In one of the most chilling massacres in history, in 1629, 125 men, women and children were slaughtered by mutineers after their Dutch ship, the Batavia, was shipwrecked 25 miles off the coast of Western Australia on what has come to be known as “Murder Island.”
Their skeletons lay buried, forgotten for nearly 400 years, but now more and more of them are coming to light as scientists and archaeologists work together to decipher more of what transpired for the ill-fated passengers.
In 1628, the Dutch East India Company sent the Batavia, the flagship of its fleet, to Java, loaded with riches. But the company also sent Jeronimus Corneliszoon to guard its treasure. Working with some of the sailors, he tried to engineer a mutiny, but on June 3, 1629, the Batavia hit a coral reef, forcing it to run aground on what was later nicknamed “Murder Island.”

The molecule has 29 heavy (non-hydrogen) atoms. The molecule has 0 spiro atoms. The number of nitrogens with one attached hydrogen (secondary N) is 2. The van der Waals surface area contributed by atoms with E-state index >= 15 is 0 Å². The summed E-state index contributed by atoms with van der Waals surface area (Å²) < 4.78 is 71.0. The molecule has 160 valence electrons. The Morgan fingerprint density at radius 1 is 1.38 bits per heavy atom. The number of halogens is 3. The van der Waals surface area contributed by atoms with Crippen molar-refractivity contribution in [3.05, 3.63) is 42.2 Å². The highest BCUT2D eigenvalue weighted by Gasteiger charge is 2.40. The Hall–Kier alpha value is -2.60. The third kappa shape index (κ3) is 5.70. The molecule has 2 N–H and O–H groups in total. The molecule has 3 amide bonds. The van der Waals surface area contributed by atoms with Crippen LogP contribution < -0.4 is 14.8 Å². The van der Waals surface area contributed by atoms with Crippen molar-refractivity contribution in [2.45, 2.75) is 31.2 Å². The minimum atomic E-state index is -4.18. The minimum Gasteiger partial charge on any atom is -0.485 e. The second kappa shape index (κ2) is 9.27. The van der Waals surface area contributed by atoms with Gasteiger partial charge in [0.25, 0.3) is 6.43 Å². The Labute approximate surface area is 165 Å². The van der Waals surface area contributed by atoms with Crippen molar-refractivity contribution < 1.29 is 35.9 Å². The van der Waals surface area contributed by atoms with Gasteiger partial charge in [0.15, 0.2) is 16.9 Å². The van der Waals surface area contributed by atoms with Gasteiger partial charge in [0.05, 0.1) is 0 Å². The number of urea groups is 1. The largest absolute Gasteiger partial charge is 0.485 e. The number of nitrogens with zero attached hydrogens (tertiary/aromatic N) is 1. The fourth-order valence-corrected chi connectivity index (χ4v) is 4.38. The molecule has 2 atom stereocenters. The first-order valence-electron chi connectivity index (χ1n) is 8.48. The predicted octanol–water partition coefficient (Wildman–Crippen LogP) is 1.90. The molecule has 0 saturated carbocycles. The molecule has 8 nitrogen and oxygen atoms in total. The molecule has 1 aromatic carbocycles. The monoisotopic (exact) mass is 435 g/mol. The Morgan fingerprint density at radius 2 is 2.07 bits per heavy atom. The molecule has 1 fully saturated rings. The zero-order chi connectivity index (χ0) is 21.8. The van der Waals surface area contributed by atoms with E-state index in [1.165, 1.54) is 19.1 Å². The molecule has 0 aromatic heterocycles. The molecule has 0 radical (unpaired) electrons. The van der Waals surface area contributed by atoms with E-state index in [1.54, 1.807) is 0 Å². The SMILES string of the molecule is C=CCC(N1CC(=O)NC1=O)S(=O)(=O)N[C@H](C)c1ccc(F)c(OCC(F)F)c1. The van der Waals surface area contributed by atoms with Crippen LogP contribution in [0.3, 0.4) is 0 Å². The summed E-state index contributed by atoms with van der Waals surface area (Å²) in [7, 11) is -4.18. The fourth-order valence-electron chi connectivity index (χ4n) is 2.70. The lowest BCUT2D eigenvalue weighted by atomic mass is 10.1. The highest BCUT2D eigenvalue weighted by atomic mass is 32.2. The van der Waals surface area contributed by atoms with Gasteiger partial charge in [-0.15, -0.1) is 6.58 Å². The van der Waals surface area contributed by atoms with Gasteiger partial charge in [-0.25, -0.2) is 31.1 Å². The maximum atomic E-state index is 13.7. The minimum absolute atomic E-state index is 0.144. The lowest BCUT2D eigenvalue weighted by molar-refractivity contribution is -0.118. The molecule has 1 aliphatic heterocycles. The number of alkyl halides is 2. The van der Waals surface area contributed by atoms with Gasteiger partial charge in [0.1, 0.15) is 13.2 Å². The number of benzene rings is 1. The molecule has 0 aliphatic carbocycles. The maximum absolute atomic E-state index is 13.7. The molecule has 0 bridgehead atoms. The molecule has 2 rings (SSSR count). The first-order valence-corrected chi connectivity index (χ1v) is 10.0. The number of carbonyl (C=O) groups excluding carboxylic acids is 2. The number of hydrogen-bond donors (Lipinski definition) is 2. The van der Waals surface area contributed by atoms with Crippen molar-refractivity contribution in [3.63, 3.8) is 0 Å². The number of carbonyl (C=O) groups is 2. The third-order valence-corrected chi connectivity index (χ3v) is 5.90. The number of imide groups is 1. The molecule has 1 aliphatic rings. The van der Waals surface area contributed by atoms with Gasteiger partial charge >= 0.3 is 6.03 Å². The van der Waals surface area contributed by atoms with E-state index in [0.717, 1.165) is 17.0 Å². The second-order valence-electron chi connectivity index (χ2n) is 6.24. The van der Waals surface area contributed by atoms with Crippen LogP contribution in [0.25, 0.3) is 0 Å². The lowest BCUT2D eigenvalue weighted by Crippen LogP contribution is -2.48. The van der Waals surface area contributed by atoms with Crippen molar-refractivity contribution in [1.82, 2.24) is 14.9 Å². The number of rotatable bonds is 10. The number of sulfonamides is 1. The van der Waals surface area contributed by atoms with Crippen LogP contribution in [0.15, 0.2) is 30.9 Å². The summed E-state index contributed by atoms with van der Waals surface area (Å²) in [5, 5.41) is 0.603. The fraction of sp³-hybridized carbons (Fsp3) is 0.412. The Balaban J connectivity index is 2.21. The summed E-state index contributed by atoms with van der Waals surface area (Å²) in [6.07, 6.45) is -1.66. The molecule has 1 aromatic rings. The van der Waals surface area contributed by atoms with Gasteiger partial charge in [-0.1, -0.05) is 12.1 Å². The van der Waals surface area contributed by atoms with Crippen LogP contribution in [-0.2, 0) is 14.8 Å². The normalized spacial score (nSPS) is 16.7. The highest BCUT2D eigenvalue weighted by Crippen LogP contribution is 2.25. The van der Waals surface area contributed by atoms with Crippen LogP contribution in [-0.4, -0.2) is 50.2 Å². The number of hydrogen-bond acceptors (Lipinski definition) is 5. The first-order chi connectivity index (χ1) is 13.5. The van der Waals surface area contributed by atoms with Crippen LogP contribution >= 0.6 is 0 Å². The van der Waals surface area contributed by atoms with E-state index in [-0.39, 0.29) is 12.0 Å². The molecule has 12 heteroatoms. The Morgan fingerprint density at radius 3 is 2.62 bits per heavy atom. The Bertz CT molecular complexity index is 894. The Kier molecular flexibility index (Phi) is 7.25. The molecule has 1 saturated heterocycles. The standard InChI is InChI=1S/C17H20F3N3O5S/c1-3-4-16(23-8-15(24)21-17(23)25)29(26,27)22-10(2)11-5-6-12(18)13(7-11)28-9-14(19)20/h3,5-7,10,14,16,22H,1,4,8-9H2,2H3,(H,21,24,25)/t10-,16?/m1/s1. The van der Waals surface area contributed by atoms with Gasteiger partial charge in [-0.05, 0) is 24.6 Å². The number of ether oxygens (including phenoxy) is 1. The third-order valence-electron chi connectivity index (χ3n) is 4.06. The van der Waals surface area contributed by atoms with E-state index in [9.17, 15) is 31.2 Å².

The captain and commander escaped in a lifeboat and headed for Java, which was 1,500 miles north. Meanwhile 40 people drowned trying to get to shore, but 250 survivors made it to shore, where a nightmare awaited them; between 100 and 124 men, women and children were murdered by the mutineers over the next two months, with some of the women repeatedly raped and tortured.
The mutineers were found when the commander returned months later; they were hung on the gallows. The incident has been likened to “Lord of the Flies.”
Dutch maritime archaeologist Wendy van Duivenvoorde said working on finding the skeletons was to honor them, adding, “Give them a little bit back of being left behind in this place at the end of the Earth.”